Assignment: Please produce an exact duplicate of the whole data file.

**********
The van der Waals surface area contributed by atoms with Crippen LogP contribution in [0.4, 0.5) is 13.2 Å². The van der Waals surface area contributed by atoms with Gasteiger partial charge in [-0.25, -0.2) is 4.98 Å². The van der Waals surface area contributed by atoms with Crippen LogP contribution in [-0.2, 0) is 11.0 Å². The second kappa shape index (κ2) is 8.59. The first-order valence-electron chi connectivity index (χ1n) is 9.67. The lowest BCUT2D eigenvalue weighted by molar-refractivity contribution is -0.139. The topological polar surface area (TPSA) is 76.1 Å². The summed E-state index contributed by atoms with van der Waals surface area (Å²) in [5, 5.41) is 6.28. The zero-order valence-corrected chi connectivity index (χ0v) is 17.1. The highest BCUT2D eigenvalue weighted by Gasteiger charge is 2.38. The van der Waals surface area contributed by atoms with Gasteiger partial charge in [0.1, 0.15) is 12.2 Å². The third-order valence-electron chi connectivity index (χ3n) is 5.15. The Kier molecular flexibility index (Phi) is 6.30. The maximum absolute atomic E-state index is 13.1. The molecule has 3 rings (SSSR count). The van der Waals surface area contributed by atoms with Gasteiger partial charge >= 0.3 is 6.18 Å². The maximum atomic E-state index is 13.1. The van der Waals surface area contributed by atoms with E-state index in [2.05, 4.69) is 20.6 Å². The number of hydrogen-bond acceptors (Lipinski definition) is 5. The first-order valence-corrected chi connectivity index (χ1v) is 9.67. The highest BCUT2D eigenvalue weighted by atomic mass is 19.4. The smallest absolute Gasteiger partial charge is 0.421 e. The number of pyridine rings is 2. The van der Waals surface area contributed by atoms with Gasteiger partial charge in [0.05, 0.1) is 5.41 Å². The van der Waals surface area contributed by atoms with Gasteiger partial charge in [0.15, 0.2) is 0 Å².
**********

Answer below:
The van der Waals surface area contributed by atoms with Crippen LogP contribution in [0.4, 0.5) is 13.2 Å². The van der Waals surface area contributed by atoms with Gasteiger partial charge in [-0.25, -0.2) is 4.98 Å². The van der Waals surface area contributed by atoms with Crippen LogP contribution in [-0.2, 0) is 11.0 Å². The second kappa shape index (κ2) is 8.59. The first-order valence-electron chi connectivity index (χ1n) is 9.67. The lowest BCUT2D eigenvalue weighted by molar-refractivity contribution is -0.139. The topological polar surface area (TPSA) is 76.1 Å². The summed E-state index contributed by atoms with van der Waals surface area (Å²) in [5, 5.41) is 6.28. The zero-order valence-corrected chi connectivity index (χ0v) is 17.1. The highest BCUT2D eigenvalue weighted by Gasteiger charge is 2.38. The van der Waals surface area contributed by atoms with Gasteiger partial charge in [0.1, 0.15) is 12.2 Å². The third-order valence-electron chi connectivity index (χ3n) is 5.15. The Kier molecular flexibility index (Phi) is 6.30. The maximum absolute atomic E-state index is 13.1. The molecule has 3 rings (SSSR count). The van der Waals surface area contributed by atoms with Gasteiger partial charge >= 0.3 is 6.18 Å². The maximum atomic E-state index is 13.1. The van der Waals surface area contributed by atoms with E-state index in [2.05, 4.69) is 20.6 Å². The number of hydrogen-bond acceptors (Lipinski definition) is 5. The first-order valence-corrected chi connectivity index (χ1v) is 9.67. The highest BCUT2D eigenvalue weighted by atomic mass is 19.4. The smallest absolute Gasteiger partial charge is 0.421 e. The number of pyridine rings is 2. The van der Waals surface area contributed by atoms with Gasteiger partial charge in [0.05, 0.1) is 5.41 Å². The van der Waals surface area contributed by atoms with Gasteiger partial charge in [0.15, 0.2) is 0 Å².